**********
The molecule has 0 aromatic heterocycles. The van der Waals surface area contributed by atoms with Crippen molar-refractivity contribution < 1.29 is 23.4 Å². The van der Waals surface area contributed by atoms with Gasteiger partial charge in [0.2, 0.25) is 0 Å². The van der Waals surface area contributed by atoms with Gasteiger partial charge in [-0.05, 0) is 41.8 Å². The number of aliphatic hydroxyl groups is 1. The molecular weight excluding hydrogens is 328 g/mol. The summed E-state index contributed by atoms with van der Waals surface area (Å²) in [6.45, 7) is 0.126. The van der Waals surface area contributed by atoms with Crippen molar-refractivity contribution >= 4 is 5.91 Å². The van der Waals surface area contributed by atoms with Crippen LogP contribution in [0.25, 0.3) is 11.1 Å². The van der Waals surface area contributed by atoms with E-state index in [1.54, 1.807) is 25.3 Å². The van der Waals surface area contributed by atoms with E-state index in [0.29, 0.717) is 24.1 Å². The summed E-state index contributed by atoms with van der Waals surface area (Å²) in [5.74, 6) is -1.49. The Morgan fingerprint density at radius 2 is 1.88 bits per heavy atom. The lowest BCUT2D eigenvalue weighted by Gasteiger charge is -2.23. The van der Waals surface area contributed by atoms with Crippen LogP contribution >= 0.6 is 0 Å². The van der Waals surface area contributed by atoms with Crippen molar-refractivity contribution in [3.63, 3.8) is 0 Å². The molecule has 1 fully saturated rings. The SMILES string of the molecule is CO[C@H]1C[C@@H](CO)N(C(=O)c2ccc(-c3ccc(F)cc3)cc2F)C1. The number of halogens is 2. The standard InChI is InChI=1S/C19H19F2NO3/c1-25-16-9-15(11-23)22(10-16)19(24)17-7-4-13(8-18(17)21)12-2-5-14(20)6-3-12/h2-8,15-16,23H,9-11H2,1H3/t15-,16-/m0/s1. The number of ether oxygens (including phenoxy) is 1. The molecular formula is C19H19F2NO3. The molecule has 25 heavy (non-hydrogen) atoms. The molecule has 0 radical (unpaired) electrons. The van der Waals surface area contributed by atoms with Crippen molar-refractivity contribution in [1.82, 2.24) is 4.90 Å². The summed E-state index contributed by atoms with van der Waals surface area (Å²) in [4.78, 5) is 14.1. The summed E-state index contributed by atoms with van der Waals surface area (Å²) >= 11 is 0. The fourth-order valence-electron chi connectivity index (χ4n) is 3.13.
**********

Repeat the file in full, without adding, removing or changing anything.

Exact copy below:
The molecule has 0 aromatic heterocycles. The van der Waals surface area contributed by atoms with Crippen molar-refractivity contribution < 1.29 is 23.4 Å². The van der Waals surface area contributed by atoms with Gasteiger partial charge in [0.2, 0.25) is 0 Å². The van der Waals surface area contributed by atoms with Gasteiger partial charge in [-0.05, 0) is 41.8 Å². The number of aliphatic hydroxyl groups is 1. The molecular weight excluding hydrogens is 328 g/mol. The summed E-state index contributed by atoms with van der Waals surface area (Å²) in [6.45, 7) is 0.126. The van der Waals surface area contributed by atoms with Crippen molar-refractivity contribution >= 4 is 5.91 Å². The van der Waals surface area contributed by atoms with Crippen LogP contribution in [0.25, 0.3) is 11.1 Å². The van der Waals surface area contributed by atoms with E-state index in [1.54, 1.807) is 25.3 Å². The van der Waals surface area contributed by atoms with E-state index in [0.29, 0.717) is 24.1 Å². The summed E-state index contributed by atoms with van der Waals surface area (Å²) in [5.74, 6) is -1.49. The Morgan fingerprint density at radius 2 is 1.88 bits per heavy atom. The lowest BCUT2D eigenvalue weighted by Gasteiger charge is -2.23. The van der Waals surface area contributed by atoms with Crippen LogP contribution >= 0.6 is 0 Å². The van der Waals surface area contributed by atoms with Crippen molar-refractivity contribution in [3.63, 3.8) is 0 Å². The molecule has 1 fully saturated rings. The SMILES string of the molecule is CO[C@H]1C[C@@H](CO)N(C(=O)c2ccc(-c3ccc(F)cc3)cc2F)C1. The number of halogens is 2. The standard InChI is InChI=1S/C19H19F2NO3/c1-25-16-9-15(11-23)22(10-16)19(24)17-7-4-13(8-18(17)21)12-2-5-14(20)6-3-12/h2-8,15-16,23H,9-11H2,1H3/t15-,16-/m0/s1. The number of ether oxygens (including phenoxy) is 1. The molecular formula is C19H19F2NO3. The molecule has 25 heavy (non-hydrogen) atoms. The molecule has 0 radical (unpaired) electrons. The van der Waals surface area contributed by atoms with Crippen molar-refractivity contribution in [1.82, 2.24) is 4.90 Å². The summed E-state index contributed by atoms with van der Waals surface area (Å²) in [4.78, 5) is 14.1. The summed E-state index contributed by atoms with van der Waals surface area (Å²) >= 11 is 0. The fourth-order valence-electron chi connectivity index (χ4n) is 3.13.